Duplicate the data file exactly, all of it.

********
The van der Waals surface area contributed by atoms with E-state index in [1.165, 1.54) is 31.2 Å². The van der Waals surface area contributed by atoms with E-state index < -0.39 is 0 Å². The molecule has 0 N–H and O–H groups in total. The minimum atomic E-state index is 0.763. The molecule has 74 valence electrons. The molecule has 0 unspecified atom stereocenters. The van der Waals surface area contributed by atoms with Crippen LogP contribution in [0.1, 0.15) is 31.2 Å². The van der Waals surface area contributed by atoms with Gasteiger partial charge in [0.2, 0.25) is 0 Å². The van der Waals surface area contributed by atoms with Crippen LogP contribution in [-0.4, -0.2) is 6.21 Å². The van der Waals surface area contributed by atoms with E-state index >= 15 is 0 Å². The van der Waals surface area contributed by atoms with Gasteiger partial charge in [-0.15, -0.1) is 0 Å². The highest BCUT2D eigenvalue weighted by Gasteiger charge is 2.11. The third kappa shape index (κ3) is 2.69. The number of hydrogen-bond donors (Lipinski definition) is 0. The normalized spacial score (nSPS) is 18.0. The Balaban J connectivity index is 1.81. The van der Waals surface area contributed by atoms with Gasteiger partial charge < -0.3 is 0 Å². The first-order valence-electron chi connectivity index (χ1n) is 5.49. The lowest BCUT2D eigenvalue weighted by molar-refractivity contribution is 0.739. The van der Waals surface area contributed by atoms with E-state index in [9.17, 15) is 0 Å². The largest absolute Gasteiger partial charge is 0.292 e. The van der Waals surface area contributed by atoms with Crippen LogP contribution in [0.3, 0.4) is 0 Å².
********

The van der Waals surface area contributed by atoms with E-state index in [1.165, 1.54) is 31.2 Å². The van der Waals surface area contributed by atoms with E-state index < -0.39 is 0 Å². The molecule has 0 N–H and O–H groups in total. The minimum atomic E-state index is 0.763. The molecule has 74 valence electrons. The molecule has 0 unspecified atom stereocenters. The van der Waals surface area contributed by atoms with Crippen LogP contribution in [0.1, 0.15) is 31.2 Å². The van der Waals surface area contributed by atoms with Gasteiger partial charge in [0.2, 0.25) is 0 Å². The van der Waals surface area contributed by atoms with Crippen LogP contribution in [-0.4, -0.2) is 6.21 Å². The van der Waals surface area contributed by atoms with E-state index >= 15 is 0 Å². The van der Waals surface area contributed by atoms with Gasteiger partial charge in [-0.15, -0.1) is 0 Å². The highest BCUT2D eigenvalue weighted by Gasteiger charge is 2.11. The third kappa shape index (κ3) is 2.69. The number of hydrogen-bond donors (Lipinski definition) is 0. The normalized spacial score (nSPS) is 18.0. The Balaban J connectivity index is 1.81. The van der Waals surface area contributed by atoms with Gasteiger partial charge < -0.3 is 0 Å². The first-order valence-electron chi connectivity index (χ1n) is 5.49. The lowest BCUT2D eigenvalue weighted by molar-refractivity contribution is 0.739. The van der Waals surface area contributed by atoms with E-state index in [9.17, 15) is 0 Å². The largest absolute Gasteiger partial charge is 0.292 e. The van der Waals surface area contributed by atoms with Crippen LogP contribution in [0.3, 0.4) is 0 Å².